Wizards of the Coast have come out with products in an attempt to include more people playing the standard format of Magic: The Gathering (MTG). In the same way they came out with War of Attrition deck that contained the banned card, Stoneforge Mystic, they have also come out with event decks for the current set release of Innistrad. These Innistrad event decks, being Hold the Line deck and Deathfed deck, are designed to be played out of the box - each coming with a 60 card main deck and a 15 card sideboard. All cards in both decks are standard format legal (unlike the Stoneforge Mystic card).
Hold the Line (left in the images above) is a mono-white deck, and it is fast to play. Get out a cheap (low mana cost) creature in the first few rounds, and keep attacking. Use equipment like the Butcher's Cleaver to pump up creatures and attack hard for the win. Use Bonds of Faith as required - whether you need to pump up one of your own creatures, or lock down one of your opponents creatures. It is more flexible than an Oblivion Ring, which you also get in this deck.
Deathfed (right in the images above) is a blue, black, and green deck. It is centred around putting items into your graveyard (discard pile), and then retrieving them, or making them count towards something else that you are about to play. It is not quick to play, and requires some setting up, but once it is established, it is hard to beat. Spider Spawning is one example of a card that will provide results with preparation. Play it late, and again with flash back, for a swarm of 1/2 token spider creatures that all have reach (allowing you to block flyers). You may loose a few to their large bomb creatures, but a few will get through. If enough get through each time, then a win will be sure to follow. One danger I have experienced with this deck is that due to the self-milling effect, you will loose by not having any more cards to draw from your library. It will not happen often, but there is always a risk for it to occur.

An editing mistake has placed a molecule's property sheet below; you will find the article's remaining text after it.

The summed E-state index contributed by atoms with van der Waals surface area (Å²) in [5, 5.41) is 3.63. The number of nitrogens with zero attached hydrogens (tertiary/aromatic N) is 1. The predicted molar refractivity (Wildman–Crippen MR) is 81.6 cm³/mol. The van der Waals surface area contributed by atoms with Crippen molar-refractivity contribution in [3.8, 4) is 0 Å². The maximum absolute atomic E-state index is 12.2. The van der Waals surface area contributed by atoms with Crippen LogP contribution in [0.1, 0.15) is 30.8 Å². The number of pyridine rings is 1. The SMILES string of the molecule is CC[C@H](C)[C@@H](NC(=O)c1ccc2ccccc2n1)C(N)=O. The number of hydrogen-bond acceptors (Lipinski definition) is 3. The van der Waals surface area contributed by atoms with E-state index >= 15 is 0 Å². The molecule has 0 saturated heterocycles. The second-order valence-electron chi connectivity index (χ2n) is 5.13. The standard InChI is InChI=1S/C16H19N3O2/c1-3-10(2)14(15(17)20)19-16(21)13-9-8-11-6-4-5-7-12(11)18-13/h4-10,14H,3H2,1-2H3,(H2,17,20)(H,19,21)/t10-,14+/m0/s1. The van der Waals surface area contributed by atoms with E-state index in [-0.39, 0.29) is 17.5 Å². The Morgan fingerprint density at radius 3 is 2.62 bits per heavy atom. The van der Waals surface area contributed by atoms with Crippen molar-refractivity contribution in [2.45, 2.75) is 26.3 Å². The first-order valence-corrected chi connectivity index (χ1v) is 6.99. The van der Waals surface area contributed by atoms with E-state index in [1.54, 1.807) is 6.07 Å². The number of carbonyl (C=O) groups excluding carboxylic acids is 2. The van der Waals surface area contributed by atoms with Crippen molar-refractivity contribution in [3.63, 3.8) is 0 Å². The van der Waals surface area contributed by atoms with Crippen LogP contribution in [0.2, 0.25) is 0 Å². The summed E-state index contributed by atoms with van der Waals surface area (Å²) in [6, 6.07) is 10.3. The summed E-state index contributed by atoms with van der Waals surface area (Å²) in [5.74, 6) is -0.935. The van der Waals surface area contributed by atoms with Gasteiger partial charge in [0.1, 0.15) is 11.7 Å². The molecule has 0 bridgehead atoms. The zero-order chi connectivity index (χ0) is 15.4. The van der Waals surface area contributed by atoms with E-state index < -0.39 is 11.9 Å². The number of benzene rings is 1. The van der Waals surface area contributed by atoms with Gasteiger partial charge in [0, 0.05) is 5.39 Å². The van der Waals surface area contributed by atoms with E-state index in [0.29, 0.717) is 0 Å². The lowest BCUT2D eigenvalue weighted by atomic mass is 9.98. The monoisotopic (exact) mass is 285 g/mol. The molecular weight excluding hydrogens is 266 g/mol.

At this point in time, I favour playing the mono-white deck. It is quick, simple, and does not require too much planning to get win conditions. Both would make good bases for people who wanted to get into standard format play in MTG.